Peggy Mädler

Legende vom Glück des Menschen

© Verlag Galiani Berlin, Berlin, 2011 Peggy Mädler: Legende vom Glück des Menschen © Verlag Galiani Berlin, Berlin, 2011 Happiness? Or its little sister, contentment? What counts in life? Is contentment even possible in view of the fact that two wars are inscribed into the lives of even the younger generations through the memories of their parents and grandparents? Peggy Mädler’s debut novel circles around these questions. In her book Legende vom Glück des Menschen, the writer, who was born in Dresden in 1976, also plumbs the possibilities and limits of human memory. Not only the two world wars, but also the German-German past serve her as a foil.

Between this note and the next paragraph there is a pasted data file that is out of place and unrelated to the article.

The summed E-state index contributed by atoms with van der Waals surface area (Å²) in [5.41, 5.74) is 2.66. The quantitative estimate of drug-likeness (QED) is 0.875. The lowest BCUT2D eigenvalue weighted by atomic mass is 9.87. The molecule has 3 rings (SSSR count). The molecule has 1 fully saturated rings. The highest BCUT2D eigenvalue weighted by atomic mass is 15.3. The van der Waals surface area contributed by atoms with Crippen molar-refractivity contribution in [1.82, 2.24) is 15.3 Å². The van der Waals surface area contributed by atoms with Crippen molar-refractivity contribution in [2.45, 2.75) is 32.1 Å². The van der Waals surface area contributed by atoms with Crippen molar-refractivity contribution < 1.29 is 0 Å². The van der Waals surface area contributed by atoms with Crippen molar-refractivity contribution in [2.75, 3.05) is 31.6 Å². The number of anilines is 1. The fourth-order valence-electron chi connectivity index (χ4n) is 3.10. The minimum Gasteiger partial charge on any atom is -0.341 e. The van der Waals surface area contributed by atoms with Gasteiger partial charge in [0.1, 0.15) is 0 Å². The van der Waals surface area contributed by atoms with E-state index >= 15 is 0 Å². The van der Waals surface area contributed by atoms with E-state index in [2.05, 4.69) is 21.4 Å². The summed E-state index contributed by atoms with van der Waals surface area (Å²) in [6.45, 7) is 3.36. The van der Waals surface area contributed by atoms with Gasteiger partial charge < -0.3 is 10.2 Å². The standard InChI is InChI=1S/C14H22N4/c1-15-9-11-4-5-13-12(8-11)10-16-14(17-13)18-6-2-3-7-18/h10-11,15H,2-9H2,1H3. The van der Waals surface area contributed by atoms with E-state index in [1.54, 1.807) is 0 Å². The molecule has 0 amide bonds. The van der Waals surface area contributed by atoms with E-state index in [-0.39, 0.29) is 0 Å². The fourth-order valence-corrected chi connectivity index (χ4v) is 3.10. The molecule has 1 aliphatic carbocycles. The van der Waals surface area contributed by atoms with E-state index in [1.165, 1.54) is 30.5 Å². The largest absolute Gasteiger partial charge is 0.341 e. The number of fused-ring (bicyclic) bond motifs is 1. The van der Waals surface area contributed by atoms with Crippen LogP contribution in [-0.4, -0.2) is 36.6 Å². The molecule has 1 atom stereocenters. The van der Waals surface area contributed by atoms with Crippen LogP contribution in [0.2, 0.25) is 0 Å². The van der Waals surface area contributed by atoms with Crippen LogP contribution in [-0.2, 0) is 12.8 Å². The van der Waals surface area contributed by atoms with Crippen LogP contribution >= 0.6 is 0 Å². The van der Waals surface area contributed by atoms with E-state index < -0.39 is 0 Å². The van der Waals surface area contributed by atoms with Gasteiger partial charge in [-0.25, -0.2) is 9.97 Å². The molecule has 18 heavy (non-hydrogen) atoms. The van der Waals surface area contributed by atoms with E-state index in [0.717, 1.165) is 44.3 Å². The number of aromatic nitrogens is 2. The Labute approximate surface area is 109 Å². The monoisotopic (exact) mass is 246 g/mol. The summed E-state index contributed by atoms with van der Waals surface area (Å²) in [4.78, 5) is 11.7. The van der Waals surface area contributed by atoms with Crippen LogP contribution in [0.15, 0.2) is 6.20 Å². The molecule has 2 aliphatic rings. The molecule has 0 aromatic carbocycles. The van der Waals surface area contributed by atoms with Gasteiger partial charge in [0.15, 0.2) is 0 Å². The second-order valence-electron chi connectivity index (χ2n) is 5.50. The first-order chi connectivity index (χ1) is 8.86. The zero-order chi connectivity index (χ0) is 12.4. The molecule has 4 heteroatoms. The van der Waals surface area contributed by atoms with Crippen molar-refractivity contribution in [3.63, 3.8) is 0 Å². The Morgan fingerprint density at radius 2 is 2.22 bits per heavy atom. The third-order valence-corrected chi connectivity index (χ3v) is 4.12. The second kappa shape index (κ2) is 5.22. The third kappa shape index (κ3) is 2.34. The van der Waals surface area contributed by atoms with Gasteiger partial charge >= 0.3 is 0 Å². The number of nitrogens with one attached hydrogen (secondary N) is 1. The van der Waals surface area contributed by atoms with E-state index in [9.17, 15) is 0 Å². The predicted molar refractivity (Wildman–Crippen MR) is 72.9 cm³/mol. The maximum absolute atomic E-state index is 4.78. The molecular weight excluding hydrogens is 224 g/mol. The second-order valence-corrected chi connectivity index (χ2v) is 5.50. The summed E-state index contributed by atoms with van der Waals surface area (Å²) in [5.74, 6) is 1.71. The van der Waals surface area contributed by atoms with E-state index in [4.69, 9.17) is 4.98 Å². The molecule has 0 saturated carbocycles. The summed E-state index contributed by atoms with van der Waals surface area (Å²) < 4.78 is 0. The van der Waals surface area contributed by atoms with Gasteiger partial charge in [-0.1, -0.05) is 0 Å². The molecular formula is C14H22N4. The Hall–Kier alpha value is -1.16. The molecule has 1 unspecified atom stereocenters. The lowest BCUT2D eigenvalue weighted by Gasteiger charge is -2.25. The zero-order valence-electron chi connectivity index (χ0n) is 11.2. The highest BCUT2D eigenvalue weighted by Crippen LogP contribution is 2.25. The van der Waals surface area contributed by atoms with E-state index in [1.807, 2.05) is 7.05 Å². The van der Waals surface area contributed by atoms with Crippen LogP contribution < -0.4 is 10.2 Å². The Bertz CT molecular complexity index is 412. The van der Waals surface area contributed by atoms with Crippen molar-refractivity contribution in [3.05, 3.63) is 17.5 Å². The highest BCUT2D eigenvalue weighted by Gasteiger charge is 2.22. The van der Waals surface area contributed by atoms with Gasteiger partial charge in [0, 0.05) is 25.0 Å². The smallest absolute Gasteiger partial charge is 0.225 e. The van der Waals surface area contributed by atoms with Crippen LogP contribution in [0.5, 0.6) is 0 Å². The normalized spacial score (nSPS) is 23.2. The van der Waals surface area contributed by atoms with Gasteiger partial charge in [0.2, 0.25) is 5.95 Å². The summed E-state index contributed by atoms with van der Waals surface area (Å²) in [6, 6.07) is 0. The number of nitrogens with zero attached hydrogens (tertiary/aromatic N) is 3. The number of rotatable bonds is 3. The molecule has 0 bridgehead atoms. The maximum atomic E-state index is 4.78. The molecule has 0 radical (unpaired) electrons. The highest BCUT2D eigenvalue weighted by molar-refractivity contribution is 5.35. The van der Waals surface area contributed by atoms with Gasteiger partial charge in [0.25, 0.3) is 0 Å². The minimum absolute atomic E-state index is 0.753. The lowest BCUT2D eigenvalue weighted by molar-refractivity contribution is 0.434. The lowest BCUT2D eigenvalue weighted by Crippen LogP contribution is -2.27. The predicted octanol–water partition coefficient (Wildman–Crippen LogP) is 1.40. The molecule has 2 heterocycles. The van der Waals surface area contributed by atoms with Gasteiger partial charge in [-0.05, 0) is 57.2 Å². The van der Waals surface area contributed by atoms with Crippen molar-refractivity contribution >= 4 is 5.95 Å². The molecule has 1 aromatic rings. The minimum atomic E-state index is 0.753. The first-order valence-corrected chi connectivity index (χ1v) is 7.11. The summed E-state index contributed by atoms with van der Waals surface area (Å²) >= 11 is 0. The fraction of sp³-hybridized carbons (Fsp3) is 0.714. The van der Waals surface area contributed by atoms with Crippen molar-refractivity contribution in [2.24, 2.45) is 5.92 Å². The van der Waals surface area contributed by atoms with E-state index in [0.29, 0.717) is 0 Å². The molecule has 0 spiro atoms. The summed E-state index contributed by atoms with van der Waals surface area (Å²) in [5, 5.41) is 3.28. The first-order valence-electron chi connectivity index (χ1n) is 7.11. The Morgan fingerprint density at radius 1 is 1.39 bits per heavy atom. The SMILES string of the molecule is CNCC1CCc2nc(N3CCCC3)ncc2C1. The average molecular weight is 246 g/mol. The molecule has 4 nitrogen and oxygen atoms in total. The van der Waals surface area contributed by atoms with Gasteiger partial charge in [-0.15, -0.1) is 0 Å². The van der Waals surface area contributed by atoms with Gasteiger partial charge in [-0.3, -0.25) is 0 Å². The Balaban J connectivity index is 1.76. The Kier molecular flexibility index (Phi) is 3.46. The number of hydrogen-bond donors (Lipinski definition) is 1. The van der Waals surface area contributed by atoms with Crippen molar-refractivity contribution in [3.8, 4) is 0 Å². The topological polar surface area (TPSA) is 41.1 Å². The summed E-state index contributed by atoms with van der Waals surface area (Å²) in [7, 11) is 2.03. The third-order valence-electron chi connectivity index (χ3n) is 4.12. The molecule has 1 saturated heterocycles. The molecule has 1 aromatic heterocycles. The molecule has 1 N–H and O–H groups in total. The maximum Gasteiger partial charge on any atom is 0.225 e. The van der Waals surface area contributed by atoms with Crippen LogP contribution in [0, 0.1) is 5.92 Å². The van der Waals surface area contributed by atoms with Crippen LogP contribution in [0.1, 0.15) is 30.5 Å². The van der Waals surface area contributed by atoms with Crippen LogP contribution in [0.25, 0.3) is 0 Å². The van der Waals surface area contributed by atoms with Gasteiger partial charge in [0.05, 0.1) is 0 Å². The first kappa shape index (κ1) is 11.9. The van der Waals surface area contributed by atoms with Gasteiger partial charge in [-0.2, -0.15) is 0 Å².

While clearing out her grandmother’s flat after her death, Mädler’s protagonist, Ina Endes, discovers a coffee table book published in 1968 entitled Vom Glück des Menschen. Its editors include Karl-Eduard von Schnitzler. As chief commentator on East German television, he was a political journalist who was as well-known as he was disputed. As she leafs through the book, the granddaughter is overcome by a sense of alienation. She is familiar with happiness dictated from above, as propagandized in this book, from her school days in the GDR. Just 15 years after unification, however, she has long since been repulsed by it. This incident triggers a process of remembrance of her own family story over three generations.

Ulrike Heike Müller: „Überlass dein Glück nie den Chefkommentatoren“
© die tageszeitung, 17 March 2011

Peggy Mädler
Legende vom Glück des Menschen
Verlag Galiani Berlin, Berlin, 2011
ISBN 978-3-86971-032-7
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